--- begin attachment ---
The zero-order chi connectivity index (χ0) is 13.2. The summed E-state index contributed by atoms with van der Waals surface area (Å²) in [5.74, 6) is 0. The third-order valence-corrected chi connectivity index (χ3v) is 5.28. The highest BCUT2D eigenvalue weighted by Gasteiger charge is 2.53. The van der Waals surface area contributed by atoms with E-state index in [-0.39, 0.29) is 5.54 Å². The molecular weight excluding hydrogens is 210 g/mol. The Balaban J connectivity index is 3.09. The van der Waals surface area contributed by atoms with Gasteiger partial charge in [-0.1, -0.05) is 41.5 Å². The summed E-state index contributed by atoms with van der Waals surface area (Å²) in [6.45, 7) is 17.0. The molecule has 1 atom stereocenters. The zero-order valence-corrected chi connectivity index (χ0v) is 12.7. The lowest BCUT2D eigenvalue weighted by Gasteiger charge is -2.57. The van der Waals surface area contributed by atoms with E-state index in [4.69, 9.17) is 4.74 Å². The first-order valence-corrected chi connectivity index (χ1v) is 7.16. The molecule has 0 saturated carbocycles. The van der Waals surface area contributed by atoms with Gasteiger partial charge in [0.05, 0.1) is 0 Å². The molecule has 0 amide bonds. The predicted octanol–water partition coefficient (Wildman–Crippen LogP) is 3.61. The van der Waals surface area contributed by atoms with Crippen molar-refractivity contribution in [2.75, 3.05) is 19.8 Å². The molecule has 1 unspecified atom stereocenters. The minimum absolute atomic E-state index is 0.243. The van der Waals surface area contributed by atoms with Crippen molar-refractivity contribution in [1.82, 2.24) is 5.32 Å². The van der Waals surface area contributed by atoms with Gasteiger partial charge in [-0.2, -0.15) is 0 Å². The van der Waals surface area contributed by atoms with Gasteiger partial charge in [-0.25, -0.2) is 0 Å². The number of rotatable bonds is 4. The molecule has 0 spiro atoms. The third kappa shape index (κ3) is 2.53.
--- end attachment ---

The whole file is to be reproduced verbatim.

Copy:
The zero-order chi connectivity index (χ0) is 13.2. The summed E-state index contributed by atoms with van der Waals surface area (Å²) in [5.74, 6) is 0. The third-order valence-corrected chi connectivity index (χ3v) is 5.28. The highest BCUT2D eigenvalue weighted by Gasteiger charge is 2.53. The van der Waals surface area contributed by atoms with E-state index in [-0.39, 0.29) is 5.54 Å². The molecular weight excluding hydrogens is 210 g/mol. The Balaban J connectivity index is 3.09. The van der Waals surface area contributed by atoms with Gasteiger partial charge in [-0.1, -0.05) is 41.5 Å². The summed E-state index contributed by atoms with van der Waals surface area (Å²) in [6.45, 7) is 17.0. The molecule has 1 atom stereocenters. The zero-order valence-corrected chi connectivity index (χ0v) is 12.7. The lowest BCUT2D eigenvalue weighted by Gasteiger charge is -2.57. The van der Waals surface area contributed by atoms with E-state index in [4.69, 9.17) is 4.74 Å². The first-order valence-corrected chi connectivity index (χ1v) is 7.16. The molecule has 0 saturated carbocycles. The van der Waals surface area contributed by atoms with Gasteiger partial charge in [0.05, 0.1) is 0 Å². The molecule has 0 amide bonds. The predicted octanol–water partition coefficient (Wildman–Crippen LogP) is 3.61. The van der Waals surface area contributed by atoms with Crippen molar-refractivity contribution in [2.75, 3.05) is 19.8 Å². The molecule has 1 unspecified atom stereocenters. The minimum absolute atomic E-state index is 0.243. The van der Waals surface area contributed by atoms with Crippen molar-refractivity contribution in [1.82, 2.24) is 5.32 Å². The van der Waals surface area contributed by atoms with Gasteiger partial charge in [-0.2, -0.15) is 0 Å². The van der Waals surface area contributed by atoms with Gasteiger partial charge in [-0.25, -0.2) is 0 Å². The number of rotatable bonds is 4. The molecule has 0 spiro atoms. The third kappa shape index (κ3) is 2.53.